Not for the poor: in farming nothing comes for free

Roelof Bezuidenhout, regular Farmer’s Weekly journalist and farmer in Steytlerville in the Eastern Cape, proposes that the success of land reform will depend on solving farmers’ cash flow woes.
Issue date 24 August 2007

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One of the most grossly neglected issues in land reform debates is the cost of farming: how much money farmers must have available on a monthly basis, irrespective of loan repayments, just to cover the costs of running their businesses from day to day. E ven in the Karoo, which is supposed to be a low-input farming region, it costs twice as much to operate a farm than the average land affairs official earns in a year. Intensive farming systems swallow up even more. Wherever you are, a quick visit to the co-op for a few odds and ends seldom amounts to less than R1 000. Add to that regular maintenance expenses for your stock watering system, fencing, fuel, electricity, transport (at R7/km), vehicles and machinery, labour, stock remedies, and predator control, to name just a few, and it becomes clear why so many farmers fold as a result of droughts, price slumps or interest rate hikes. More than anything else, it’s the cost-price squeeze factor that has and will continue to put the smaller, less efficient commercial farmers out of business. T hose derelict farms shown on TV don’t necessarily come about because farmers don’t know how to work the land. More likely, they’re the result of a lack of the ready cash needed to produce goods for the market at a profit, while covering the family’s living expenses. If your farm needs a new pump today you must have the money at hand to buy and install it right away. If you can’t buy your tractor a new tyre you’ll soon be looking for a job in town. S o many young white farmers who’ve had the benefit of growing up on commercial farms, followed by the best agricultural training available, have failed as farmers.

This proves know-how isn’t everything. Mentorship programmes and crash courses in animal husbandry or cropping will certainly help emerging farmers, but they won’t solve their cash flow problems. M aking the situation even more difficult, getting ahead in farming demands not only the maintenance of infrastructure but also continual improvements and expansion. Need more water for your livestock? Drilling a shallow well, erecting a second-hand windpump, and laying on the water will easily set you back R50 000. Want to build a new fence? Be ready for R15 000/km. hat’s why moneyed city professionals often make the “best” farmers. They can buy up run-down properties, develop them, buy in the best genetic material, pay for sound advice, and offer the best wages. In effect, they import capital – a very scarce commodity in the platteland. But, as a retired stockbroker turned farmer once said, “Farming can change even a rich man into a pauper.” Indeed, spending money on a farm is sometimes like investing your last dollar on a wallet to put it in. You don’t always get a return. Adjust land reform policies Plainly, displacing established commercial operators and trying to settle thousands of emerging farmers in the vacuum is asking for serious trouble – perhaps more trouble than the skewed landownership scenario itself has caused up to now. Given the nature of agricultural economics, most of those new farmers won’t survive without huge and permanent government subsidies, paid out promptly every month.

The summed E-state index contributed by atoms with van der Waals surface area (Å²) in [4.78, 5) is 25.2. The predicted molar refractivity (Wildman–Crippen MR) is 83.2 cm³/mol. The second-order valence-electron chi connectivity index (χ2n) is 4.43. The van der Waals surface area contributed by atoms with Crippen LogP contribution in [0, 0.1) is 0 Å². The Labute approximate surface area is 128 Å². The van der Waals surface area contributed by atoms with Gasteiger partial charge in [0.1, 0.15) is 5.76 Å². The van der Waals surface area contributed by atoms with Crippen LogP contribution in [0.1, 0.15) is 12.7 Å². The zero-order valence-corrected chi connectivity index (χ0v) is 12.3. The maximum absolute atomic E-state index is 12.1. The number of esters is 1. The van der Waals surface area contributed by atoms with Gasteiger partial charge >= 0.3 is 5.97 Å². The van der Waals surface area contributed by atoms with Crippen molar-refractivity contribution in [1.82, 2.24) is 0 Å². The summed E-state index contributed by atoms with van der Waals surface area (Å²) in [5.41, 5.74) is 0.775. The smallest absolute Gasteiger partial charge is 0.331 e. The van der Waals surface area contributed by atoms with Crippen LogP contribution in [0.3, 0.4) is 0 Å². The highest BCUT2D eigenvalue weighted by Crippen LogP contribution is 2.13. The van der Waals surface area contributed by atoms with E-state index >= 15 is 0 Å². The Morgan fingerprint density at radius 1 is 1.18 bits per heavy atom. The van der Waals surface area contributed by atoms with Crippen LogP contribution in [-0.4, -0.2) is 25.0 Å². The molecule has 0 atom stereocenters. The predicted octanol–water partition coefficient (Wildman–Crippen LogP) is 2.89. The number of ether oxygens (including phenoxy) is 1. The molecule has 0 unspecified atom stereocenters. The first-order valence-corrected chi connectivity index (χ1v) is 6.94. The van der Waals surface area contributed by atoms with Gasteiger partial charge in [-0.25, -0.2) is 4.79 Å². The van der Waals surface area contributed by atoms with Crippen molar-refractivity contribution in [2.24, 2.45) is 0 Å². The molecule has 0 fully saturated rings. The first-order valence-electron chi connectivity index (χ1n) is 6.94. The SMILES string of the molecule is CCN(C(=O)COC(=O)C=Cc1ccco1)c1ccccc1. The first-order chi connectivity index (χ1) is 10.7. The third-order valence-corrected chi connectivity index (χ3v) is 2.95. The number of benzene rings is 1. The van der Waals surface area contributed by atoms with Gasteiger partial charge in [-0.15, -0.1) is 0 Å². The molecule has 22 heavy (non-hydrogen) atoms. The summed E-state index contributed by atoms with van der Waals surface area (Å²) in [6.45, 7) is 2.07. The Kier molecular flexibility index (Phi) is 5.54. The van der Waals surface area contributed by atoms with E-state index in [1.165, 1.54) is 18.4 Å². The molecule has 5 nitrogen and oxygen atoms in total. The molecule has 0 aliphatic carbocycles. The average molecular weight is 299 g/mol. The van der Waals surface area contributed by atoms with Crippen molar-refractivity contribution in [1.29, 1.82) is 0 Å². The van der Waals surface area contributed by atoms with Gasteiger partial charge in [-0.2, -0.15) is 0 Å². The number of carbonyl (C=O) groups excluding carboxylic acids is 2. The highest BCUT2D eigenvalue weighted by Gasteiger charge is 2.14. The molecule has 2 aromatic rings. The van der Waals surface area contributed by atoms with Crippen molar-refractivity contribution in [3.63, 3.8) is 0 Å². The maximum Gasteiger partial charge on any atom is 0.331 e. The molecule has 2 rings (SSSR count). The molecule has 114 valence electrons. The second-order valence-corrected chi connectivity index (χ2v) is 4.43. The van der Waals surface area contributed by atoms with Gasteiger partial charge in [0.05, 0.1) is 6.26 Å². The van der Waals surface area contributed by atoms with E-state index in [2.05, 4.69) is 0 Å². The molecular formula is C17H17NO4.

No wonder beneficiaries see hiring out their newly acquired land to the previous owner as an attractive, risk-free proposition. Of course, this turns the land reform effort into a question of land ownership exclusively, with little pretence at establishing a new generation of viable commercial farmers. Subsistence farmers number among the poorest, most helpless people on the globe and no country would want to create more of these. If we genuinely want new farmers the first step should be to stop handling land reform as a sociopolitical experiment and get back to the basics. Good farmers are those who can earn enough out of their property to maintain a reasonable standard of living, without overexploiting the natural resources. Anything else will be unsustainable. Another truth is that “born” farmers are individualists. The best of them will always try to break away to farm on their own. They don’t want to be held back by loafers or passengers. o, calculate how many farmers the country’s natural resources can realistically support, be more careful about selecting candidates, and limit the number of beneficiaries per farm. Then keep the politicians and their advisers who don’t understand the practicalities of farming in South Africa out of the process.

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